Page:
I don’t know that I can say with complete certainty what Wesley had in mind with this phrase. I think he is referring to the fact that the Jewish people were in a state of watchfulness and eager anticipation for the Messiah, especially since they had been oppressed and dominated for over 500 years. “How long, O Lord?” was a cry that often went up as the Old Covenant people of God looked forward to their physical redemption. It is also possible, and poetically satisfying, to see this phrase in contrast to the preceding line: the Everlasting Lord comes late in time. In other words, despite Christ being eternal and dwelling in eternity, he condescends to enter into time, to take on the flesh of humanity, to be born flesh-and-blood, and while being totally human, that flesh only obscuring His true deity, never diminishing it. I like this reading of the phrase because it ties neatly back in to Philippians 2:5-11. If you have wondered at the humiliation Christ suffered on the cross, consider where that humiliation began. It was not with the scourging and the crown of thorns, nor with the desertion of His disciples, nor the Garden of Gethsemane, and not even with the washing of His disciples’ feet. It was at Bethlehem, where He who was very God “became nothing,” taking on the flesh of humanity with all the physical limitations and pains that comes with it. It was walking this earth as a humble servant, in obedience to the will of the Father, knowing that He could call upon angels to exalt Him and to silence His enemies, but instead being obedient to the horrendous death He knew He must undergo for the sake of His people.
Pleased As Man with Man to Dwell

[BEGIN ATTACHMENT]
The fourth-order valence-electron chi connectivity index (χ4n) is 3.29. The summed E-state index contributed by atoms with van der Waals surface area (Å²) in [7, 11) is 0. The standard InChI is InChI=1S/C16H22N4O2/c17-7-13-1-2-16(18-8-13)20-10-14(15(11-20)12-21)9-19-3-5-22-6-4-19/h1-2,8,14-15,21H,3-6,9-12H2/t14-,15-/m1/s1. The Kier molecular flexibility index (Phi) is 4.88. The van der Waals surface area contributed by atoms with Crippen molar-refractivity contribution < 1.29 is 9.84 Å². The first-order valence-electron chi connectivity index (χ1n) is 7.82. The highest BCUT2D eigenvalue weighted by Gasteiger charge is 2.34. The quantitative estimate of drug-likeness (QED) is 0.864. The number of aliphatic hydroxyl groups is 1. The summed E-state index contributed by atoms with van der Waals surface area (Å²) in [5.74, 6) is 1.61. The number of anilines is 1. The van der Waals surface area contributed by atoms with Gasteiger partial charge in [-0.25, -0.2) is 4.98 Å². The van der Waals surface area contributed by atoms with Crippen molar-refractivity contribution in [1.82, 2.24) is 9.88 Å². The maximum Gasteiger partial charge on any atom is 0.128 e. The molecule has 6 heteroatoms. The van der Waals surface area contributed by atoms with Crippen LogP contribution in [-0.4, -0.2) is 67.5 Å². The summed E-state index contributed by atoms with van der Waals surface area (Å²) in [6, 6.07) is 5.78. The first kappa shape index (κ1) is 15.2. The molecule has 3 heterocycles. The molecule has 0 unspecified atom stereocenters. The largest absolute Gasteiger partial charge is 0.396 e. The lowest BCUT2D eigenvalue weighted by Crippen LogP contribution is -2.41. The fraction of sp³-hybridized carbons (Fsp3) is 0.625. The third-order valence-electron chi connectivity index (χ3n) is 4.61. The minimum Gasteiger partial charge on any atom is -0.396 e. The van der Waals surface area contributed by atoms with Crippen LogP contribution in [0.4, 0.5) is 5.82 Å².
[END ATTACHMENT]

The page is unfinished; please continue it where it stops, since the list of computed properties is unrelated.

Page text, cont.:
Again, the humiliation Christ suffered He did willingly. His love for fallen humanity was such that He was willing to become a man, to dwell as a man among men, to live a perfect, sinless life; teaching, healing, comforting, and calling His people to Himself. And then, finally, to demonstrate the love of God by giving His own life for the salvation of His people, being both the High Priest offering the perfect sacrifice of propitiation, and also being that very sacrifice Himself.
The Incarnation and the cross are very closely associated. Though He was only a child in a manger in Bethlehem, He knew the divine plan. Philippians 2:5-11 clearly indicates that Christ knew prior to being born exactly what He was doing. The Gospel accounts show that He was fully aware that His mission did not end with healing the sick, gathering His disciples, and planting a church. Jesus Christ was not crucified because He was misunderstood, or wrongly perceived as a threat, though these might have been true in the minds of His accusers. As Peter said in his prayer recorded in Acts 4:27-28, the Jewish and Roman rulers were merely doing what God had preordained should happen. They were instruments in the hands of God to bring about the salvation of His people.
As we consider Christ in the manger this Christmas, let us not forget who He is. The living God took human form. Jesus Christ is not just fully divine, He is fully human, and willingly accepted all that humanity brings with it. As a result, He completely understands our weaknesses, our trials, and our sufferings (Hebrews 4:15). He knows what it is like to be us, and while He lived a sinless life, He can still relate to us. And this was something He did not have to do. God, according to His perfect justice, could have left us to die in our sin. He was not obliged to save us; in fact, He was obliged to condemn us all for our sin. However, He satisfied the demands of His perfect justice and displayed His incomprehensible love for His people, by sending His Son from the realms of glory to the dust of the Middle East.
Stayed tuned for the final installment! 🙂